Professional Basketball

Lynx Celebrate Third Championship

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The ritual never seems to get old. First a grueling season, then a hard-fought playoff series an d then a championship. Last week, the Minnesota Lynx defeated the Indiana Fever 69-52 in a decisive Game 5 held at Target Center in Minneapolis to take home their third championship in five years. It was the first championship won on their home court.

During the post-game celebration in the locker room, head coach Cheryl Reeve announced that each member of the team plus one invited guest were going to board a bus and head to Paisley Park, the $10 million suburban recording studio of legendary recording artist Prince, for a special post game concert. The concert lasted for three hours.

“I remember when Prince had the concert at Target Center and we had to go to the University of Minnesota, so that’s how important we were at the time,” said guard Seimone Augustus. “Now when Prince shows up at your game and invites you to a private event to give you a private concert – that’s amazing!”

The July 6, 2007 game an 85-80 loss to the Sacramento Monarchs was moved to the campus of the University of Minnesota to ready the Target Center in preparation for Prince’s concert the following night. Augustus, who joined the Lynx in 2006, remains the only member of the squad from that season, and scored 23 points that night. Forward Rebekkah Brunson played in the University of Minnesota game for the Monarchs, scoring 10 points and grabbing seven rebounds in 26 minutes of play. Brunson has been a member of the Lynx since the 2010 season.

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Minnesota Lynx guard Renee Montgomery with the 2015 WNBA championship trophy during last Friday’s parade in downtown Minneapolis. Photo by Matthew Fleegel.

“Oh man! That was amazing! It was one of the best nights of my life. First you win the championship then you get to hang out with Prince,” said Brunson. “I really felt like we were just hanging out with him. It was amazing! It was such a blessing for us for him to allow us to come in and be a part of what he does. It was wonderful!”

“It was a three-hour-long show but felt like five minutes though. We were all in it and enjoyed it so much. It was extremely memorable,” she added.

Forward Maya Moore enjoyed the concert also.

“That was the craziest day of emotion and experiences. I was so tired afterwards. It was a lot of excitement but I felt like a little kid again, but it was so fun! There were a lot of memories that evening that we won’t forget,” said Moore. “I mean, the bass, the guitars, the drums, everybody coming together and enjoying ‘His Princeness.’ It was very impressive musically.”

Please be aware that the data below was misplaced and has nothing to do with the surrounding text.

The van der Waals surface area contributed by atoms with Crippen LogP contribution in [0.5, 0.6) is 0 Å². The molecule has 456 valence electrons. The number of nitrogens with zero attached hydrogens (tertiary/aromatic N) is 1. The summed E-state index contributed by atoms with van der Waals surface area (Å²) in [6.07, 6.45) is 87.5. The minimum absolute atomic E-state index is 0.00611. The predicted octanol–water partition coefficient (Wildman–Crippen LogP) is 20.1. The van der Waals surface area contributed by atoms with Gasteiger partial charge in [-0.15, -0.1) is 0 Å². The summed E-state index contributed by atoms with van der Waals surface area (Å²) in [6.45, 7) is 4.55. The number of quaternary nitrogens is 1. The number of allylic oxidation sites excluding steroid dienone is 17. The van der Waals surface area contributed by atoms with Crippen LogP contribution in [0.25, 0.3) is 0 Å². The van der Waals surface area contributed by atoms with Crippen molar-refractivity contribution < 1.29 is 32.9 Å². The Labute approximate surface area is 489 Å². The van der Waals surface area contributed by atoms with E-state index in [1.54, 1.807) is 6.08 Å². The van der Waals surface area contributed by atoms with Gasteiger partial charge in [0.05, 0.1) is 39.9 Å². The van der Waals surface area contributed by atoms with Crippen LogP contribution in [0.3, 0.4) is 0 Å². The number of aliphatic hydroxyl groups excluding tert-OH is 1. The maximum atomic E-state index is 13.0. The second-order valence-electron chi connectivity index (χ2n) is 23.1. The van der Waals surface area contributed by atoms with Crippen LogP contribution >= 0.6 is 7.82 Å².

The championship fever that has embraced this team did not end with the last note at a Prince concert. It continued on Friday with the championship parade in downtown Minneapolis and ceremony at Target Center. The last time a professional sports team, other than the Minnesota Lynx, has been treated to a championship parade was the Minnesota Twins after winning the 1991 World Series 24 years ago.

Amid 39 degree temperatures and scattered clouds, thousands of fans showed up to greet the champions on Friday Oct. 16, two days after winning the championship. As if to pay homage to the Twin Cities local music legend, the parade began with head coach Cheryl Reeve waving to fans from the back seat of a red Corvette.

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Minnesota Lynx assistant coach Jim Petersen, who previously played for the NBA’s Houston Rockets, Sacramento Kings and Golden State Warriors, holds the 2015 WNBA championship trophy. Petersen has been an assistant coach for the Lynx since the 2009 season. Photo by Matthew Fleegel.

“I’m just so appreciative of the Twin Cities community and the State of Minnesota for supporting the heck out of this team and recognizing how special of a time it is in Minnesota basketball history, men’s and women’s, it doesn’t matter, the entire basketball history of this state” said Reeve. “Our players love playing here. They love being a part of this community and our fans have embraced them. It’s been quite a ride.”